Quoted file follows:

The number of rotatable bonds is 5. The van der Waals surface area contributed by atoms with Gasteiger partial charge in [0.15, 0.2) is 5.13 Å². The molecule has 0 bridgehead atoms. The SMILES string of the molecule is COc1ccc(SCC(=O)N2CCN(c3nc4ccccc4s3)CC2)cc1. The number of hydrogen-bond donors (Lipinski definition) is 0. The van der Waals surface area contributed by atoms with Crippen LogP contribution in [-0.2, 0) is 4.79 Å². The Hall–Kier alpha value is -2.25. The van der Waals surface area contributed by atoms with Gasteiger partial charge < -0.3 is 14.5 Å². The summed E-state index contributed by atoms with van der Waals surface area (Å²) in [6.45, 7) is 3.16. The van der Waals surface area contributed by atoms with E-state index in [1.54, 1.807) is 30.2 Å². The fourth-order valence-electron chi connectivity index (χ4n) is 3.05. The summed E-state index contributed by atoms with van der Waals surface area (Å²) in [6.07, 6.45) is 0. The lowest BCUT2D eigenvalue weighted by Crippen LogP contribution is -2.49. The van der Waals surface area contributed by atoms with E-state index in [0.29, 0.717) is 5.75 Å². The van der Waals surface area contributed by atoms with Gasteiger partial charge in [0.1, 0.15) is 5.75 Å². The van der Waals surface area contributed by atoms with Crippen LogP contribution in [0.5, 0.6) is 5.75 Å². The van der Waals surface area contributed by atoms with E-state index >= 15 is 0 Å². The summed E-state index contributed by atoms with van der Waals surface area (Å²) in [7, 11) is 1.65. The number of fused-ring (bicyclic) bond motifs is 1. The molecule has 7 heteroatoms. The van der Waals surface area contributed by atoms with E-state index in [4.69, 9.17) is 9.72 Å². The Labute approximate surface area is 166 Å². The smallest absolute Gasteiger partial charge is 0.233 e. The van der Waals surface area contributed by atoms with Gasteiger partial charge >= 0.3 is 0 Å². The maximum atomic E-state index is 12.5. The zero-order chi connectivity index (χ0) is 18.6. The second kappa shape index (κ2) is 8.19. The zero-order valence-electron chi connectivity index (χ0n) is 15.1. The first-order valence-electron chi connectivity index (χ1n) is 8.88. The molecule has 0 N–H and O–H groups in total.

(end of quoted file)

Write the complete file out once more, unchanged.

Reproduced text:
The number of rotatable bonds is 5. The van der Waals surface area contributed by atoms with Gasteiger partial charge in [0.15, 0.2) is 5.13 Å². The molecule has 0 bridgehead atoms. The SMILES string of the molecule is COc1ccc(SCC(=O)N2CCN(c3nc4ccccc4s3)CC2)cc1. The number of hydrogen-bond donors (Lipinski definition) is 0. The van der Waals surface area contributed by atoms with Crippen LogP contribution in [-0.2, 0) is 4.79 Å². The Hall–Kier alpha value is -2.25. The van der Waals surface area contributed by atoms with Gasteiger partial charge < -0.3 is 14.5 Å². The summed E-state index contributed by atoms with van der Waals surface area (Å²) in [6.45, 7) is 3.16. The van der Waals surface area contributed by atoms with E-state index in [1.54, 1.807) is 30.2 Å². The fourth-order valence-electron chi connectivity index (χ4n) is 3.05. The summed E-state index contributed by atoms with van der Waals surface area (Å²) in [6.07, 6.45) is 0. The lowest BCUT2D eigenvalue weighted by Crippen LogP contribution is -2.49. The van der Waals surface area contributed by atoms with E-state index in [0.29, 0.717) is 5.75 Å². The van der Waals surface area contributed by atoms with Gasteiger partial charge in [0.1, 0.15) is 5.75 Å². The van der Waals surface area contributed by atoms with Crippen LogP contribution in [0.5, 0.6) is 5.75 Å². The van der Waals surface area contributed by atoms with E-state index >= 15 is 0 Å². The summed E-state index contributed by atoms with van der Waals surface area (Å²) in [7, 11) is 1.65. The number of fused-ring (bicyclic) bond motifs is 1. The molecule has 7 heteroatoms. The van der Waals surface area contributed by atoms with E-state index in [4.69, 9.17) is 9.72 Å². The Labute approximate surface area is 166 Å². The smallest absolute Gasteiger partial charge is 0.233 e. The van der Waals surface area contributed by atoms with Gasteiger partial charge >= 0.3 is 0 Å². The maximum atomic E-state index is 12.5. The zero-order chi connectivity index (χ0) is 18.6. The second kappa shape index (κ2) is 8.19. The zero-order valence-electron chi connectivity index (χ0n) is 15.1. The first-order valence-electron chi connectivity index (χ1n) is 8.88. The molecule has 0 N–H and O–H groups in total.